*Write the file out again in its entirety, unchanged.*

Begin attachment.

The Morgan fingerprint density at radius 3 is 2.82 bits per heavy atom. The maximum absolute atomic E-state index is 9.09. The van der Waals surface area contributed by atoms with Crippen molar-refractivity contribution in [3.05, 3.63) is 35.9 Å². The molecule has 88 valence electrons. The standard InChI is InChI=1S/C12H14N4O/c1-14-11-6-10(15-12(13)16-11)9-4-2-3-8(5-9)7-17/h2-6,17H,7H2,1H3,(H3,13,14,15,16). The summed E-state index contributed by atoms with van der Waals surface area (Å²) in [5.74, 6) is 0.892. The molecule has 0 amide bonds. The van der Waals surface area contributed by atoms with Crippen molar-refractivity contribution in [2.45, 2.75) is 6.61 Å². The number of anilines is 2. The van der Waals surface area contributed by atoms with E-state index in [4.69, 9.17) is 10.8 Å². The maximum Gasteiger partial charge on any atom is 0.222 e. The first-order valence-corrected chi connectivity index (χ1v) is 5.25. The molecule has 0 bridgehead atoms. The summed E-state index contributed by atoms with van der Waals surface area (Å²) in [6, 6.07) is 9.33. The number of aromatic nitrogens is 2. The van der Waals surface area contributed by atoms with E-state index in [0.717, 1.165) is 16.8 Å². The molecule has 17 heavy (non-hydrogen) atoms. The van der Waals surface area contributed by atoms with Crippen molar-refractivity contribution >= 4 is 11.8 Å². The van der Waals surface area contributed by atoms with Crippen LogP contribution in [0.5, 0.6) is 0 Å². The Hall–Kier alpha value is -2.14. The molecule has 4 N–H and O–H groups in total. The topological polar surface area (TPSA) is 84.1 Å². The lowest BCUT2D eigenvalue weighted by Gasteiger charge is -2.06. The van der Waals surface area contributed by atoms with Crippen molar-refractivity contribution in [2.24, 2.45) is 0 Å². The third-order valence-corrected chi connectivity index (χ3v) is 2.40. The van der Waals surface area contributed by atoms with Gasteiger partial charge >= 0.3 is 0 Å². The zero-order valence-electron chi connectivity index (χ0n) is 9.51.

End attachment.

The Morgan fingerprint density at radius 3 is 2.82 bits per heavy atom. The maximum absolute atomic E-state index is 9.09. The van der Waals surface area contributed by atoms with Crippen molar-refractivity contribution in [3.05, 3.63) is 35.9 Å². The molecule has 88 valence electrons. The standard InChI is InChI=1S/C12H14N4O/c1-14-11-6-10(15-12(13)16-11)9-4-2-3-8(5-9)7-17/h2-6,17H,7H2,1H3,(H3,13,14,15,16). The summed E-state index contributed by atoms with van der Waals surface area (Å²) in [5.74, 6) is 0.892. The molecule has 0 amide bonds. The van der Waals surface area contributed by atoms with Crippen molar-refractivity contribution in [2.45, 2.75) is 6.61 Å². The number of anilines is 2. The van der Waals surface area contributed by atoms with E-state index in [4.69, 9.17) is 10.8 Å². The maximum Gasteiger partial charge on any atom is 0.222 e. The first-order valence-corrected chi connectivity index (χ1v) is 5.25. The molecule has 0 bridgehead atoms. The summed E-state index contributed by atoms with van der Waals surface area (Å²) in [6, 6.07) is 9.33. The number of aromatic nitrogens is 2. The van der Waals surface area contributed by atoms with E-state index in [0.717, 1.165) is 16.8 Å². The molecule has 17 heavy (non-hydrogen) atoms. The van der Waals surface area contributed by atoms with Crippen molar-refractivity contribution >= 4 is 11.8 Å². The van der Waals surface area contributed by atoms with Crippen LogP contribution in [0.5, 0.6) is 0 Å². The Hall–Kier alpha value is -2.14. The molecule has 4 N–H and O–H groups in total. The topological polar surface area (TPSA) is 84.1 Å². The lowest BCUT2D eigenvalue weighted by Gasteiger charge is -2.06. The van der Waals surface area contributed by atoms with Crippen molar-refractivity contribution in [2.24, 2.45) is 0 Å². The third-order valence-corrected chi connectivity index (χ3v) is 2.40. The van der Waals surface area contributed by atoms with Gasteiger partial charge >= 0.3 is 0 Å². The zero-order valence-electron chi connectivity index (χ0n) is 9.51.